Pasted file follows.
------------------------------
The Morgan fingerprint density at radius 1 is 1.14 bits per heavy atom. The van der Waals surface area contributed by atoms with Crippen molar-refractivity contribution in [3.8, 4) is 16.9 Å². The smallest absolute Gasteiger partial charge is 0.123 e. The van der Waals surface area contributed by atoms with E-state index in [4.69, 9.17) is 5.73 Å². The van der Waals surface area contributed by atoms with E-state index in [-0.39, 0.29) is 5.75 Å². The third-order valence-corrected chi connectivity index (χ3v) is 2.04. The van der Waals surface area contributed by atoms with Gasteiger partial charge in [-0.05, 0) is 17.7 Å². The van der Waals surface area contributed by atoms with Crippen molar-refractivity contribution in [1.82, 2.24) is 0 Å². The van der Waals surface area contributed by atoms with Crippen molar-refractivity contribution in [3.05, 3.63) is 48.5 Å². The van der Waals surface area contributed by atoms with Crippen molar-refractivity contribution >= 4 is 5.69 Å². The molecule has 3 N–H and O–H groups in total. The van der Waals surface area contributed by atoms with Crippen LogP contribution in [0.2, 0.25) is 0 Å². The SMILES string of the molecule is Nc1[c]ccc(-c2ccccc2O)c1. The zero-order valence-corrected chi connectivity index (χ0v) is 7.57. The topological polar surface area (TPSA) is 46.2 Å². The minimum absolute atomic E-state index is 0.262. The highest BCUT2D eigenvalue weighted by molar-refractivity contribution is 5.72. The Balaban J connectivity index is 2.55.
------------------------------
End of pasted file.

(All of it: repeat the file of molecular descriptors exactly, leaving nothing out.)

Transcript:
The Morgan fingerprint density at radius 1 is 1.14 bits per heavy atom. The van der Waals surface area contributed by atoms with Crippen molar-refractivity contribution in [3.8, 4) is 16.9 Å². The smallest absolute Gasteiger partial charge is 0.123 e. The van der Waals surface area contributed by atoms with E-state index in [4.69, 9.17) is 5.73 Å². The van der Waals surface area contributed by atoms with E-state index in [-0.39, 0.29) is 5.75 Å². The third-order valence-corrected chi connectivity index (χ3v) is 2.04. The van der Waals surface area contributed by atoms with Gasteiger partial charge in [-0.05, 0) is 17.7 Å². The van der Waals surface area contributed by atoms with Crippen molar-refractivity contribution in [1.82, 2.24) is 0 Å². The van der Waals surface area contributed by atoms with Crippen molar-refractivity contribution in [3.05, 3.63) is 48.5 Å². The van der Waals surface area contributed by atoms with Crippen molar-refractivity contribution >= 4 is 5.69 Å². The molecule has 3 N–H and O–H groups in total. The van der Waals surface area contributed by atoms with Crippen LogP contribution in [0.2, 0.25) is 0 Å². The SMILES string of the molecule is Nc1[c]ccc(-c2ccccc2O)c1. The zero-order valence-corrected chi connectivity index (χ0v) is 7.57. The topological polar surface area (TPSA) is 46.2 Å². The minimum absolute atomic E-state index is 0.262. The highest BCUT2D eigenvalue weighted by molar-refractivity contribution is 5.72. The Balaban J connectivity index is 2.55.